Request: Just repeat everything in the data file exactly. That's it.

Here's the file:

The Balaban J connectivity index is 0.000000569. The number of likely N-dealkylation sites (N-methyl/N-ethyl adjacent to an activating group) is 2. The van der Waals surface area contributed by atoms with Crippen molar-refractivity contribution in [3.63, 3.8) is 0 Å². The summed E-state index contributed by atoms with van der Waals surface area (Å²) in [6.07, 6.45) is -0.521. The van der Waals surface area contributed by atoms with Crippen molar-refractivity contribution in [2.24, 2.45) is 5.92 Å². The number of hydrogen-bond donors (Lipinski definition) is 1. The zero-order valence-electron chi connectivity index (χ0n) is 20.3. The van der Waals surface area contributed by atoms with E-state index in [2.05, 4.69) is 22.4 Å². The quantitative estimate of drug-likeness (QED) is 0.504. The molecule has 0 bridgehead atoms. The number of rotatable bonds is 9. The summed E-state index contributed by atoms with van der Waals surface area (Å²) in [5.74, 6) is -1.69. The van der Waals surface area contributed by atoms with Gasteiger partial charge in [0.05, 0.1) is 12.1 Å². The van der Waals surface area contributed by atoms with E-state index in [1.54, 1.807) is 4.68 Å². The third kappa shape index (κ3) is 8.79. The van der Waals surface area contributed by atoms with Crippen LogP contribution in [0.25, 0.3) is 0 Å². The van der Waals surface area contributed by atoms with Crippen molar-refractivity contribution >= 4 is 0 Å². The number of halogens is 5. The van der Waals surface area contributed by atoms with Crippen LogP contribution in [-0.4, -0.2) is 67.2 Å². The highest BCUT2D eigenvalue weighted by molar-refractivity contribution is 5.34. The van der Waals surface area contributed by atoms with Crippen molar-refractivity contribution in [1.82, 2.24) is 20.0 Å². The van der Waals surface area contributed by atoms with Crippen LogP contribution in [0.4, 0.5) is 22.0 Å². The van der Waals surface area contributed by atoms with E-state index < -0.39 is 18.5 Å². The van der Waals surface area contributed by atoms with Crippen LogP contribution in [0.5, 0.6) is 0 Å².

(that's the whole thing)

The Balaban J connectivity index is 0.000000569. The number of likely N-dealkylation sites (N-methyl/N-ethyl adjacent to an activating group) is 2. The van der Waals surface area contributed by atoms with Crippen molar-refractivity contribution in [3.63, 3.8) is 0 Å². The summed E-state index contributed by atoms with van der Waals surface area (Å²) in [6.07, 6.45) is -0.521. The van der Waals surface area contributed by atoms with Crippen molar-refractivity contribution in [2.24, 2.45) is 5.92 Å². The number of hydrogen-bond donors (Lipinski definition) is 1. The zero-order valence-electron chi connectivity index (χ0n) is 20.3. The van der Waals surface area contributed by atoms with E-state index in [2.05, 4.69) is 22.4 Å². The quantitative estimate of drug-likeness (QED) is 0.504. The molecule has 0 bridgehead atoms. The number of rotatable bonds is 9. The summed E-state index contributed by atoms with van der Waals surface area (Å²) in [5.74, 6) is -1.69. The van der Waals surface area contributed by atoms with Gasteiger partial charge in [0.05, 0.1) is 12.1 Å². The van der Waals surface area contributed by atoms with E-state index in [1.54, 1.807) is 4.68 Å². The third kappa shape index (κ3) is 8.79. The van der Waals surface area contributed by atoms with Crippen LogP contribution in [0.25, 0.3) is 0 Å². The van der Waals surface area contributed by atoms with Crippen molar-refractivity contribution >= 4 is 0 Å². The number of halogens is 5. The van der Waals surface area contributed by atoms with Crippen LogP contribution in [-0.4, -0.2) is 67.2 Å². The highest BCUT2D eigenvalue weighted by molar-refractivity contribution is 5.34. The van der Waals surface area contributed by atoms with Crippen molar-refractivity contribution in [1.82, 2.24) is 20.0 Å². The van der Waals surface area contributed by atoms with Crippen LogP contribution in [0.4, 0.5) is 22.0 Å². The van der Waals surface area contributed by atoms with E-state index < -0.39 is 18.5 Å². The van der Waals surface area contributed by atoms with Crippen LogP contribution in [0.5, 0.6) is 0 Å².